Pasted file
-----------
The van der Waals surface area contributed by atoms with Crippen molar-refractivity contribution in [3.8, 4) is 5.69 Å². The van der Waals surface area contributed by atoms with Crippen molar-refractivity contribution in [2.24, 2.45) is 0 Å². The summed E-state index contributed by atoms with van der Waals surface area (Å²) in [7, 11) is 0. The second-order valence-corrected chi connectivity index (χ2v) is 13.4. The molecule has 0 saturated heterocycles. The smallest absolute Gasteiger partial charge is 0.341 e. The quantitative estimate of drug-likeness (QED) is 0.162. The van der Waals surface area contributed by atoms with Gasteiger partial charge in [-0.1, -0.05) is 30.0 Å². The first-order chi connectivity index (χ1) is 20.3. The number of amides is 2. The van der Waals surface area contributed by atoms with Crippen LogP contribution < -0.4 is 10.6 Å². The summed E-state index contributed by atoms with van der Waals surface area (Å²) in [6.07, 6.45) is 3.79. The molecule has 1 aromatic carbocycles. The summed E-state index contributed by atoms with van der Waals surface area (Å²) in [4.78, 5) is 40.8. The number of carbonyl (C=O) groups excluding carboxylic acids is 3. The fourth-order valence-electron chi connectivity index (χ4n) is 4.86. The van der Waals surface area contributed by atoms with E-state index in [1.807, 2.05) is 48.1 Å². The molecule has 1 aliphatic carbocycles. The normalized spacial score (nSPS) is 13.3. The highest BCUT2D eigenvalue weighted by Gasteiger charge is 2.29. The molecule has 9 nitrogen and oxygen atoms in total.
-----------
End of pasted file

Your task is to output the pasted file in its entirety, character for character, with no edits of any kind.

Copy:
The van der Waals surface area contributed by atoms with Crippen molar-refractivity contribution in [3.8, 4) is 5.69 Å². The van der Waals surface area contributed by atoms with Crippen molar-refractivity contribution in [2.24, 2.45) is 0 Å². The summed E-state index contributed by atoms with van der Waals surface area (Å²) in [7, 11) is 0. The second-order valence-corrected chi connectivity index (χ2v) is 13.4. The molecule has 0 saturated heterocycles. The smallest absolute Gasteiger partial charge is 0.341 e. The quantitative estimate of drug-likeness (QED) is 0.162. The van der Waals surface area contributed by atoms with Gasteiger partial charge in [-0.1, -0.05) is 30.0 Å². The first-order chi connectivity index (χ1) is 20.3. The number of amides is 2. The van der Waals surface area contributed by atoms with Crippen LogP contribution < -0.4 is 10.6 Å². The summed E-state index contributed by atoms with van der Waals surface area (Å²) in [6.07, 6.45) is 3.79. The molecule has 1 aromatic carbocycles. The summed E-state index contributed by atoms with van der Waals surface area (Å²) in [4.78, 5) is 40.8. The number of carbonyl (C=O) groups excluding carboxylic acids is 3. The fourth-order valence-electron chi connectivity index (χ4n) is 4.86. The van der Waals surface area contributed by atoms with E-state index in [1.807, 2.05) is 48.1 Å². The molecule has 1 aliphatic carbocycles. The normalized spacial score (nSPS) is 13.3. The highest BCUT2D eigenvalue weighted by Gasteiger charge is 2.29. The molecule has 9 nitrogen and oxygen atoms in total.